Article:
Growing kale from seed
Both direct seeding into the soil and transplanting kale from flats can be used to cultivate this food. Varied gardeners have different motivations for deciding on the method they use to grow their crops.
When you put your seeds straight into your garden bed, you’re using this technique.
Plants can be started more quickly and with less waste if you use this technique instead of using pots.
For a summer crop, spread kale seed in the garden after the last spring frost; for an autumn crop, sow it in the late summer.
Plant seeds 14-12 inch deep, with a spacing of 12-16 inches between each one.
You’ll need these things if you decide to direct seed:
- Composting rake
- Sticks to use as markers for your rows
- Using a hose or sprinkler
- Biological Waste Management (optional)
Prior to planting your seed, remove all mulch from the row. Using a rake, level the ground. If you plan on planting two rows of plants 12-16 inches apart, you’ll need a large enough area.
Row marking and seeding can be accomplished in a variety of ways.
Here’s a one: Make a hole about 14-12 inches deep in the dirt where you want to start planting seed. Make a second hole the same depth as the first one, measuring 12-16 inches. Your row should be completed in this manner. Use a stick to indicate the beginning and finish of each row.
Afterwards, go back and fill in all of your holes with seed. There are countless things that can go wrong with seeds and seedlings that prevent them from developing into healthy plants, so I always plant three seeds each hole.
Before I cover the seeds with soil, I make sure all of my holes are full of seeds. Using garden soil or compost as a seed cover is a viable option.
Direct seeding: watering
Using a hose or watering can, thoroughly wet the seeds after they have been planted and covered with soil. Beating your chest with your hands while shouting, “Kale, oh yeah!” You can’t go wrong with kale.” I’m kidding, but it never hurts to try!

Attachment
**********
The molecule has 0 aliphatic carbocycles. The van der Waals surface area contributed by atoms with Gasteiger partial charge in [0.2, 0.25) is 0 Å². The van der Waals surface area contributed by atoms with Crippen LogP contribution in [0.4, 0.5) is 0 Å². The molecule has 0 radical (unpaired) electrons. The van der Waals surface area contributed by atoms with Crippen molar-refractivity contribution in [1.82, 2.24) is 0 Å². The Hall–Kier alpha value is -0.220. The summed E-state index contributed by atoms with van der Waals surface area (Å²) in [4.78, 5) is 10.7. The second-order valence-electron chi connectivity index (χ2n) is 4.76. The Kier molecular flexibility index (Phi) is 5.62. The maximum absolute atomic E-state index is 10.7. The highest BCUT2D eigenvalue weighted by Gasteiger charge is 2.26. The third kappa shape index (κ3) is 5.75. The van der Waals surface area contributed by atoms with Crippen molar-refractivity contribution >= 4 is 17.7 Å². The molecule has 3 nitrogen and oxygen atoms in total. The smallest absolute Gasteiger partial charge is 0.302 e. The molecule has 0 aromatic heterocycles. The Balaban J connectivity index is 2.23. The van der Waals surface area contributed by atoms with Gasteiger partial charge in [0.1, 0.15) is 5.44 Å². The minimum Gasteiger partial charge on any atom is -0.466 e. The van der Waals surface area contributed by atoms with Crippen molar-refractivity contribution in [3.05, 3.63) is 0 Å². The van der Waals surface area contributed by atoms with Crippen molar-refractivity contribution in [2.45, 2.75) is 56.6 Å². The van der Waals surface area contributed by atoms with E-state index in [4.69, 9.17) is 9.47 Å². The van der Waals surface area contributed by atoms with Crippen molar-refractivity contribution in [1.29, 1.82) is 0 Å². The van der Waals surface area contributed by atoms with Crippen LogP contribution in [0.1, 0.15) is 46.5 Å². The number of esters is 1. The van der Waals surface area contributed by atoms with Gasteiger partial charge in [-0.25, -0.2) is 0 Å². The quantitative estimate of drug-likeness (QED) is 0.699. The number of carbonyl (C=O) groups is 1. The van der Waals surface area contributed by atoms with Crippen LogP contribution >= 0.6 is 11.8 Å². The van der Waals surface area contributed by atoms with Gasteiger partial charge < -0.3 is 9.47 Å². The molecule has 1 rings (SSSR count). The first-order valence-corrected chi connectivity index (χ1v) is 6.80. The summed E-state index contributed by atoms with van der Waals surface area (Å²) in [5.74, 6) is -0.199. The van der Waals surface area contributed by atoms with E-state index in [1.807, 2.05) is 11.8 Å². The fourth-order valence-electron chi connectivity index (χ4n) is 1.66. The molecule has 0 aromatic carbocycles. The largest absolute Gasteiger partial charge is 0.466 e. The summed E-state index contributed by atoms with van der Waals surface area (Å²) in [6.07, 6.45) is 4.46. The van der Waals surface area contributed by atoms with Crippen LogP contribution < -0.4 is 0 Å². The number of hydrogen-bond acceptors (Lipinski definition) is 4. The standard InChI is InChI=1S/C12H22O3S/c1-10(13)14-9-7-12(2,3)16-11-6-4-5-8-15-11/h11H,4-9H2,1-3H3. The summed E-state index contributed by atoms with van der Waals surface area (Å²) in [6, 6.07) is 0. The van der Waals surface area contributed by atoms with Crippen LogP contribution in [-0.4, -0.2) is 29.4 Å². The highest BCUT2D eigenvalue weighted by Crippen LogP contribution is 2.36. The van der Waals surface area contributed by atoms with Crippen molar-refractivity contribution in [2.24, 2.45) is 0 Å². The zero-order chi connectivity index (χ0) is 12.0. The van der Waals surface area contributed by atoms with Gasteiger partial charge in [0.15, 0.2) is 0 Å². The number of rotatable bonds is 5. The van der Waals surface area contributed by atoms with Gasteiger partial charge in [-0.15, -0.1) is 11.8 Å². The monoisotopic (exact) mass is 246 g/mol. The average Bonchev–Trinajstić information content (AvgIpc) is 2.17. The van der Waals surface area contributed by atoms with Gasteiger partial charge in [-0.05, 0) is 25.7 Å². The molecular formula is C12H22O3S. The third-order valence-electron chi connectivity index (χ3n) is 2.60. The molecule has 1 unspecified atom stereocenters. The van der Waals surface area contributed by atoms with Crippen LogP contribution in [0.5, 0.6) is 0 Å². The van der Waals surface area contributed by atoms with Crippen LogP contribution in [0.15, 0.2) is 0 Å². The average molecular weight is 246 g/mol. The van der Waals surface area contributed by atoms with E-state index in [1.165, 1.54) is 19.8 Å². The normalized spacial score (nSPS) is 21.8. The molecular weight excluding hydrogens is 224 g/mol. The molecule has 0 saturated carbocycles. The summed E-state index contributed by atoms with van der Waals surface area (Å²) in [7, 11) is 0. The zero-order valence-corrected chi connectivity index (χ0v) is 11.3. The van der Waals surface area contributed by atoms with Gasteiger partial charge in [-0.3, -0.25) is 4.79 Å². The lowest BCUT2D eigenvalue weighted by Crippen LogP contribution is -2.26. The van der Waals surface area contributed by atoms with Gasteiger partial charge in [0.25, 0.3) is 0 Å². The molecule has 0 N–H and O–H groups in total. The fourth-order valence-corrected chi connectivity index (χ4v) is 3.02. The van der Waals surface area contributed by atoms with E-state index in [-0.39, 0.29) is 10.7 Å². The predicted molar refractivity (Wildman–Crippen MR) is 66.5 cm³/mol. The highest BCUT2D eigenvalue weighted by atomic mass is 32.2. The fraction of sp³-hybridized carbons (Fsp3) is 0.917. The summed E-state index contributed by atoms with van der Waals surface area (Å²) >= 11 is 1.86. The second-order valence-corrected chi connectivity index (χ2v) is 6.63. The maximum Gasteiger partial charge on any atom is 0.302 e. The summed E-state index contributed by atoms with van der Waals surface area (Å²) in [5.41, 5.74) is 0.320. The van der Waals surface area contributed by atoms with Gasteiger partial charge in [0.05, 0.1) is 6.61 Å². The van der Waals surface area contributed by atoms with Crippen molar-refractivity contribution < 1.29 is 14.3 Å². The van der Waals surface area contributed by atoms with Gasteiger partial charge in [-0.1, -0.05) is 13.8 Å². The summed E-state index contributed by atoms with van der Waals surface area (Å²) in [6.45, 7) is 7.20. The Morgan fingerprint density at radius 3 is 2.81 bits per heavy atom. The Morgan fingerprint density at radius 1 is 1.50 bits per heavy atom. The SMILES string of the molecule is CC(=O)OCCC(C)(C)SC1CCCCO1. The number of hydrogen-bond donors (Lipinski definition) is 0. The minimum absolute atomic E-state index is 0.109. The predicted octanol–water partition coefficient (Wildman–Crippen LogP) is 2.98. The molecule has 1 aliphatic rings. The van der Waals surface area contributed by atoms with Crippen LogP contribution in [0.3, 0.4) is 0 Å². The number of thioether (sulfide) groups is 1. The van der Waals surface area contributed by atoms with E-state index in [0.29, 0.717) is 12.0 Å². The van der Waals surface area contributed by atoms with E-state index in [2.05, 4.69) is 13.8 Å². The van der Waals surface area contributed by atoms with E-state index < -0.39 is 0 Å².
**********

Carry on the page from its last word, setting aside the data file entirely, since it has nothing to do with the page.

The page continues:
If it’s not raining, water your seeds every day. Allowing the soil to dry out between waterings is quite acceptable. Part of what aids in the seed covering cracking is the wet-to-dry-and-wet cycle. Germination should be seen in five to seven days if all goes according to plan. When seedlings have two genuine leaves, thin them to one plant per hole.
Planting seeds in pots
Before putting the seeds in the garden, another option is to grow them in pots. More control over water, temperature, sun, and other variables is possible with this technique. Start kale seed early if you have access to an area of your home that gets plenty of sunlight or if you use grow lights, or if you have a greenhouse.
Planting seeds in pots calls for the following supplies:
- Planting in small pots (approximately 2 inches in diameter)
- Soil mixture for planting seeds
- Pots should be placed in a bright, sunny area.
- Sticks of Popsicles
- Ink that lasts forever
Keep at least a 14-inch space at the top of the container while filling it with soil. Make an indent with your finger at a depth of 14-12″ inches below the surface of the dirt. Fill each of your holes with around three seeds. A layer of dirt and water is all that is needed to make this work. Using a permanent pen and popsicle sticks, label each container with the plant variety and date.
Put your pots in the sunlit area you’ve chosen for them. Keep your potted plants well-watered by giving them a daily drink.
Your seedlings will be ready to be transplanted into the garden when they have at least two true leaves and all threats of frost have gone. So that seedlings aren’t stressed by direct sunlight, this should be done on an overcast day or close to sunset.
You can also wait a few days before transplanting your seedlings outside to harden them off.
Plant seedlings in rows 12-16′′ apart in the prepared bed. Seedlings need to be well-watered at all times.
General Care During the Garden Season
When it comes to cultivating kale, it isn’t difficult. You’ll be able to harvest kale for months with only a little bit of effort.
Watering, Weeding, Mulching, Feeding